This is part of a series from education blogger Laura Waters of NJ Left Behind.
Last week I suggested that Hurricane Sandy might prompt New Jerseyans to consider the benefits of school consolidation. Here’s another reason why we might want to reimagine our current infrastructure of 600 school districts, more per mile than any other state in the country:
New Jersey is just coming to terms with the damage inflicted by Hurricane Sandy. Gov. Christie announced this week that costs for rebuilding damaged properties, infrastructure, and shore lines will come in somewhere around the neighborhood of nearly $37 billion, much of that funded, hopefully, through FEMA.
But that price tag doesn’t account for the long-term sustainability of storm-ravaged towns, particularly the potential reduction in ratables, or the assessment of the value of real estate. During a conference call among Monmouth County officials, Monmouth Beach Mayor Susan Howard, according to the Star-Ledger, “expressed concern about how this loss of ratables would impact the ability of municipalities to function.’ This is going to be devastating to running our town,’ Howard said to the officials.”
And that brings us to schools, which in New Jersey are mostly funded, like municipalities, through property taxes. In fact, more than 50% of an average N.J. homeowner’s annual property tax bill is allotted to schools. The rest of the money for school funding comes from the State, which picks up about 34% of the tab (one of the lowest contributions in the country) and 3% comes from the federal government. The bulk of the state contribution goes to low-income communities that lack the tax base to adequately fund their public school districts.
But what happens when a natural disaster threatens that tax base? While we’re all eager to immediately rebuild, maybe it’s wise to pause for a moment and consider Sandy’s impact on three issues that potentially affect school funding, particularly in wealthier towns: the strength of local economies in the wake of the storm, changes in school enrollment, and variables affecting the available tax base to fund local school districts.
Let’s go back to Monmouth Beach, which Wikipedia describes as a small enclave “known for its beautiful Victorian houses and new multi-million dollar homes.” Like many shore towns, damage was grave: 100 homes were destroyed and thirty homes completely washed away. The one school in town, Monmouth Beach School, was so badly damaged that administrators there project that its 310 K-8 students won’t be back in their home school for another six to eight months. (The kids are attending schools in neighboring regional districts.)
The challenges facing schools in towns like Monmouth Beach go well beyond repairing boilers and replacing water-logged drywall. There’s also the potential toll on the local economy. A 2008 study by Eric Strobl called “The Economic Growth Impact of Hurricanes: Evidence from U.S. Coastal Counties” (recently cited in the New York Times) quantified the decrease in annual economic growth at about 0.6%, which he calls “no small hit” because growth usually averages about 1.68%.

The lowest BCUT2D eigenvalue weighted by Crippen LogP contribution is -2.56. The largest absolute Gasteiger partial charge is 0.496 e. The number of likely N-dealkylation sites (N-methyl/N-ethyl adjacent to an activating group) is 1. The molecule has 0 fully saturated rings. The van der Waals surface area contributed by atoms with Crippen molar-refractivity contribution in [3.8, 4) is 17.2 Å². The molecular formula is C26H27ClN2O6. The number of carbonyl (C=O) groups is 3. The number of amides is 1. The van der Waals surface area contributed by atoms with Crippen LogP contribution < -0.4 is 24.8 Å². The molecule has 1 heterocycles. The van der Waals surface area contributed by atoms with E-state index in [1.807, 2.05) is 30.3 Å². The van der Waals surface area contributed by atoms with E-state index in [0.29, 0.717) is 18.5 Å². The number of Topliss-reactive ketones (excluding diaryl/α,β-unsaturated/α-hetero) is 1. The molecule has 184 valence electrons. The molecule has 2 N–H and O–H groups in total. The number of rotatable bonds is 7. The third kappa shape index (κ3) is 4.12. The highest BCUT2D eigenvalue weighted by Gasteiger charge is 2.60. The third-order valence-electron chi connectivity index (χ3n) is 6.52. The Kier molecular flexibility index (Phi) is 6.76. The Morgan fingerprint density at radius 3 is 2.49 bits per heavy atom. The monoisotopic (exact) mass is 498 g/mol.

In other words, it’s likely that shore towns will see a decrease in economic growth and an attendant reduction in ratables derived from local businesses.
We have more information about the impact of a Hurricane Sandy-like catastrophe on public school enrollment. A 2010 study published by Tulane University, “The State of Public Education in New Orleans: Five Years after Hurricane Katrina,” analyzes student population trends in New Orleans, which have stabilized at 58% of pre-Katrina enrollment:
“In the 2004-2005 school year before Hurricane Katrina, there were approximately 65,000 students enrolled in the city’s public schools. In the first full school year after the storm, there were less than 26,000 students. Since then, student enrollment in New Orleans has grown each year, though the rate of growth continues to slow. By February 2010, public school enrollment in New Orleans had risen to 38,100 students. “
If Hurricane Katrina is any indication, some people may choose not to reestablish their families in shore town.
Now, Monmouth Beach is no New Orleans. The local district’s annual operating budget — $4.8 million –mostly comes from local ratables. Some homeowners may relocate. Some may have their damaged property reassessed at a lower rate and, thus, pay a smaller annual tax levy. What impact will that have on local school operations?
Other shore towns rely more on the State for operating costs. In towns like Buena Regional, Hammonton, Mullica, and Long Branch, ratables provide about a third of school costs. Our poorest districts rely almost entirely on the state. Keansburg tax payers pick up about $4 million of the town’s $34 million in school costs. In Asbury Park, ratables fund about $6 million out of a $66 million budget. Will the State need to pick up more of the tab in poor districts? What impact will that have on the state budget?
Maybe we’ll rebuild everything and local economies will prosper. Maybe no one will relocate inland and school enrollments will remain stable. Maybe there will be no change in ratables: property values will prove immune to Sandy, tax assessments will stay the same, and school funding will be unaffected.But, in our thirst to recreate NJ’s pre-Sandy landscape, it might be worth a moment to take a deep breath and think strategically about how best to preserve our investments in our public education system.
Laura Waters is president of the Lawrence Township School Board in Mercer County. She also writes about New Jersey’s public education on her blog NJ Left Behind. Follow her on Twitter @NJLeftbehind.